Basically, my concept was simple. It is, more or less, just an excuse to mutate and monster-ize the denizens of Gotham City. Once I could get my audience to swallow the idea of the Batman family mutating into radioactive asymmetric monstrosities, designing the characters would be icing on the cake.

My concept involved The Joker attempting to launch a radioactive  isotope into the atmosphere, thus exposing the entire planet to a continuous storm of radioactive waste that would result in the mutation of every living creature on the planet. Batman, in a struggle to thwart the missile, must make a choice. Detonate it within the confines of Gotham City, or let it be launched into the stratosphere and affect the entire planet. He chooses to save the world, at the cost of the city that he has sworn to protect.

The resulting explosion of radioactive fallout envelopes Gotham City in a cloud of the mutating pathogen. From here we have a kind of Escape from New York scenario, where the city is barricaded off from the rest of the world. Everything in Gotham City, both hero and villain, has morphed into ungodly and horrible creatures.


Q: Three of the four designs are totally wild—Batman, Killer Croc,and ... Joker! Let’s focus on Joker. Where did your inspirations come for what might be described as Joker: Deconstructed?

In the struggle to stop the missile launch at the beginning of the story, Batman’s sidekick Robin is killed by The Joker. After the effects of the bomb had fried The Joker’s brain, he constructed a puppet of the Boy Wonder, using the boy’s skull as the puppet’s head. In The Joker’s mind, Robin is still alive, and has turned against Batman. Robin now advises the cackling Clown Prince of Crime on how to thwart the Caped Crusader.




What was the balance between your personal reaction to the notorious villain and for lack of a better phrase, thoughts of incorporating a visual history of the character and his stories into the design?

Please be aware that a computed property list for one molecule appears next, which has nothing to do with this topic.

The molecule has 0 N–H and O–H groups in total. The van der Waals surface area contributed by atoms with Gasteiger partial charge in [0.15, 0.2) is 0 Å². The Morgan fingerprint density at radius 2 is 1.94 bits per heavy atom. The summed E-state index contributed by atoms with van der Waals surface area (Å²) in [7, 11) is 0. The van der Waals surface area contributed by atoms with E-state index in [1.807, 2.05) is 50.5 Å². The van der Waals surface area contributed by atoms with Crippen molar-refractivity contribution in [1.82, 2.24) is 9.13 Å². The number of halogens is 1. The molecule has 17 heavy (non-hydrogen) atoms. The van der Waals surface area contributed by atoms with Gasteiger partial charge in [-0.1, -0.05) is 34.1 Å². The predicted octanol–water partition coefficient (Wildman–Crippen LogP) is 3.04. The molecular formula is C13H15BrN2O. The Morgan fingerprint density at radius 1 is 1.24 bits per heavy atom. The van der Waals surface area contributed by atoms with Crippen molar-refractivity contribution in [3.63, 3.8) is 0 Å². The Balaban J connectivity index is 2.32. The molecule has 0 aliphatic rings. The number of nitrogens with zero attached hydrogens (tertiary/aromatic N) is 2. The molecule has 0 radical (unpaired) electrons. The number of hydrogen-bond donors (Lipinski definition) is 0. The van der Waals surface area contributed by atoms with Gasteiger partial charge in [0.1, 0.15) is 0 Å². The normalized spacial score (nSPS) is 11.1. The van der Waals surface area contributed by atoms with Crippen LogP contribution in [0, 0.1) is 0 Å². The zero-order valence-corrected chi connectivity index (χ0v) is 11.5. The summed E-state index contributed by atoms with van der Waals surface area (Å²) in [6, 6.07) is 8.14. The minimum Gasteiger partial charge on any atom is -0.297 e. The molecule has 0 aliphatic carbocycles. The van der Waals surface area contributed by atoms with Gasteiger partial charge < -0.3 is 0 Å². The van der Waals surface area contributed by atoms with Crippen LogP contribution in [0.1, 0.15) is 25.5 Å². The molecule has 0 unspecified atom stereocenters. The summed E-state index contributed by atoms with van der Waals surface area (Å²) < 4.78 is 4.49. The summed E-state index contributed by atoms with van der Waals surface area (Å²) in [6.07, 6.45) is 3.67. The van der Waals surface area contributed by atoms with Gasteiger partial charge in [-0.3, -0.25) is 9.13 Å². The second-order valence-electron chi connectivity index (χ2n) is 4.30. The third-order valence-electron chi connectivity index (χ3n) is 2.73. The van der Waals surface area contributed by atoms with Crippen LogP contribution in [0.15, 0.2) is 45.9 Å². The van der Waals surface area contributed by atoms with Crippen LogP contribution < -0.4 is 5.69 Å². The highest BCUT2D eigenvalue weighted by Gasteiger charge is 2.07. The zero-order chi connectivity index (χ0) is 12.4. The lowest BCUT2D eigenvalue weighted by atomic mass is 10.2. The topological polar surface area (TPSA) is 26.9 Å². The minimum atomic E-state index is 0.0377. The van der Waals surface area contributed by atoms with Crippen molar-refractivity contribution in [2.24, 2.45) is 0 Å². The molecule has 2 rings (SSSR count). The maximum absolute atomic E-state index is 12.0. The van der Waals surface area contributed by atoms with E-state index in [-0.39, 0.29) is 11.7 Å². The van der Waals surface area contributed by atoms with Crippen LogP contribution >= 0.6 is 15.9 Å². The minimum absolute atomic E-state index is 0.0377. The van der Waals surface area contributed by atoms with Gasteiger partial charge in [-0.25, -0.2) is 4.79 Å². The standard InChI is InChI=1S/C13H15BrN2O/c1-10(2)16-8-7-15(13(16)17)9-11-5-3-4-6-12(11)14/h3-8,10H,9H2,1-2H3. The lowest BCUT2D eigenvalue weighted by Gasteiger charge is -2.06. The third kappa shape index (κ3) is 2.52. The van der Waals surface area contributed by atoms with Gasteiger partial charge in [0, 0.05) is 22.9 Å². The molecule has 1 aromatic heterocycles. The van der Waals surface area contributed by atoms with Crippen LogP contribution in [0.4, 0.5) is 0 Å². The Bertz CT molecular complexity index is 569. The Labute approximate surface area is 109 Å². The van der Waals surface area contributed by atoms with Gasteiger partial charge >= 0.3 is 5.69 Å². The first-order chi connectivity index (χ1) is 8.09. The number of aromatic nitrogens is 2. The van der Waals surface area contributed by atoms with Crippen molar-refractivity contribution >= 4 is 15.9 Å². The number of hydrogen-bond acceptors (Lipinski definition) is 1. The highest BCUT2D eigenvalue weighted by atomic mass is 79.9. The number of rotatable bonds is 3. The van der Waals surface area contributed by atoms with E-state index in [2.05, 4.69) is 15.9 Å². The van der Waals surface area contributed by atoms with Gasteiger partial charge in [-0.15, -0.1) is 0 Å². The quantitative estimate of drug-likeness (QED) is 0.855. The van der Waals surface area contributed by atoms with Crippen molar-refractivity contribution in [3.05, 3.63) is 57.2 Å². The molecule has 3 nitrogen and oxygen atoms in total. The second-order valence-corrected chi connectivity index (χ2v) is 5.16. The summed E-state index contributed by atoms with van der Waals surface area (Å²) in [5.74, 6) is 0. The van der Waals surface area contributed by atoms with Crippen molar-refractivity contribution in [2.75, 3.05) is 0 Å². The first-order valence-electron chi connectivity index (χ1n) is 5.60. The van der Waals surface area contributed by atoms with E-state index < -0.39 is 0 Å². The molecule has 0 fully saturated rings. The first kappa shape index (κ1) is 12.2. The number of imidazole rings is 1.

Obviously, The Joker has always been the ying to Batman’s yang. In my mind, he is the lead villain in Batman’s considerable roster of bad guys. In the world I built, I thought Two-Face’s mutation would not just be a physical one, but that his mental faculties would also be enhanced. I pictured him at the top of the “new” villainous food- chain of Gotham City. The Joker’s mind is totally gone, relegating him to the role of a terrifying, roller-skating enforcer at the employ of the city’s new found Kingpin, Two-Face. He is Vader to Two-Face’s Grand Moff Tarkin.


Q: In addition to being an accomplished illustrator and designer, you are also a talented sculptor. Did you sculpt your DC Artist Alley figures? How does knowing that you will sculpt a toy affect your design process? Does it allow you to push the edge just a bit more?

With my schedule being a bit nuts at the time, the original thought was that I would only design the figures, not sculpt them. I am a detail guy and relished the thought of going nuts with the designs without any regard for the sculptor! (Other than the obvious need for them to stand without falling over). But I soon found myself falling in love with the designs and felt the need to take the entire project to fruition by doing the sculpts myself.